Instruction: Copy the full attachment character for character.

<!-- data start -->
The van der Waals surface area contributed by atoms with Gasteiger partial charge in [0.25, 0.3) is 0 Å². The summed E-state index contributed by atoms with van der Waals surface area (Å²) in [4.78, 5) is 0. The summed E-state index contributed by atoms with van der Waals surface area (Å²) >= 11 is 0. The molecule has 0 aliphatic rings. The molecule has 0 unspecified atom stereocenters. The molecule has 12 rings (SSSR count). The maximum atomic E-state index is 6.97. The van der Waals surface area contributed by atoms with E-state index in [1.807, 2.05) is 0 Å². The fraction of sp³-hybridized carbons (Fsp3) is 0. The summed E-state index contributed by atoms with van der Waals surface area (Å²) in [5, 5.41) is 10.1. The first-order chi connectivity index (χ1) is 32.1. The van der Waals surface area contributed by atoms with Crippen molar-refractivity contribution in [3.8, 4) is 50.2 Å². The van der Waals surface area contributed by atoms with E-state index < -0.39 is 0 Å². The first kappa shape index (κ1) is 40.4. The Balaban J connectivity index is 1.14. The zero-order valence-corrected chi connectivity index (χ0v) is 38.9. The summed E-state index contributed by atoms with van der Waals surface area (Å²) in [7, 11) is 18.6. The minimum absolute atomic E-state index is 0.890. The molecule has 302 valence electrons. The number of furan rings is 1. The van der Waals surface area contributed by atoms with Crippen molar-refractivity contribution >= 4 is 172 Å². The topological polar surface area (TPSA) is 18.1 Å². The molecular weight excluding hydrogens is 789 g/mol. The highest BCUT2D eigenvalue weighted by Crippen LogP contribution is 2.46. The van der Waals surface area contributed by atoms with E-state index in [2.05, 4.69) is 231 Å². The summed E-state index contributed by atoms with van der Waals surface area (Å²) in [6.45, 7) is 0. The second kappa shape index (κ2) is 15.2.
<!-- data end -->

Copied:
The van der Waals surface area contributed by atoms with Gasteiger partial charge in [0.25, 0.3) is 0 Å². The summed E-state index contributed by atoms with van der Waals surface area (Å²) in [4.78, 5) is 0. The summed E-state index contributed by atoms with van der Waals surface area (Å²) >= 11 is 0. The molecule has 0 aliphatic rings. The molecule has 0 unspecified atom stereocenters. The molecule has 12 rings (SSSR count). The maximum atomic E-state index is 6.97. The van der Waals surface area contributed by atoms with E-state index in [1.807, 2.05) is 0 Å². The fraction of sp³-hybridized carbons (Fsp3) is 0. The summed E-state index contributed by atoms with van der Waals surface area (Å²) in [5, 5.41) is 10.1. The first-order chi connectivity index (χ1) is 32.1. The van der Waals surface area contributed by atoms with Crippen molar-refractivity contribution in [3.8, 4) is 50.2 Å². The van der Waals surface area contributed by atoms with E-state index < -0.39 is 0 Å². The first kappa shape index (κ1) is 40.4. The Balaban J connectivity index is 1.14. The zero-order valence-corrected chi connectivity index (χ0v) is 38.9. The summed E-state index contributed by atoms with van der Waals surface area (Å²) in [7, 11) is 18.6. The minimum absolute atomic E-state index is 0.890. The molecule has 302 valence electrons. The number of furan rings is 1. The van der Waals surface area contributed by atoms with Crippen molar-refractivity contribution >= 4 is 172 Å². The topological polar surface area (TPSA) is 18.1 Å². The molecular weight excluding hydrogens is 789 g/mol. The highest BCUT2D eigenvalue weighted by Crippen LogP contribution is 2.46. The van der Waals surface area contributed by atoms with E-state index in [2.05, 4.69) is 231 Å². The summed E-state index contributed by atoms with van der Waals surface area (Å²) in [6.45, 7) is 0. The second kappa shape index (κ2) is 15.2.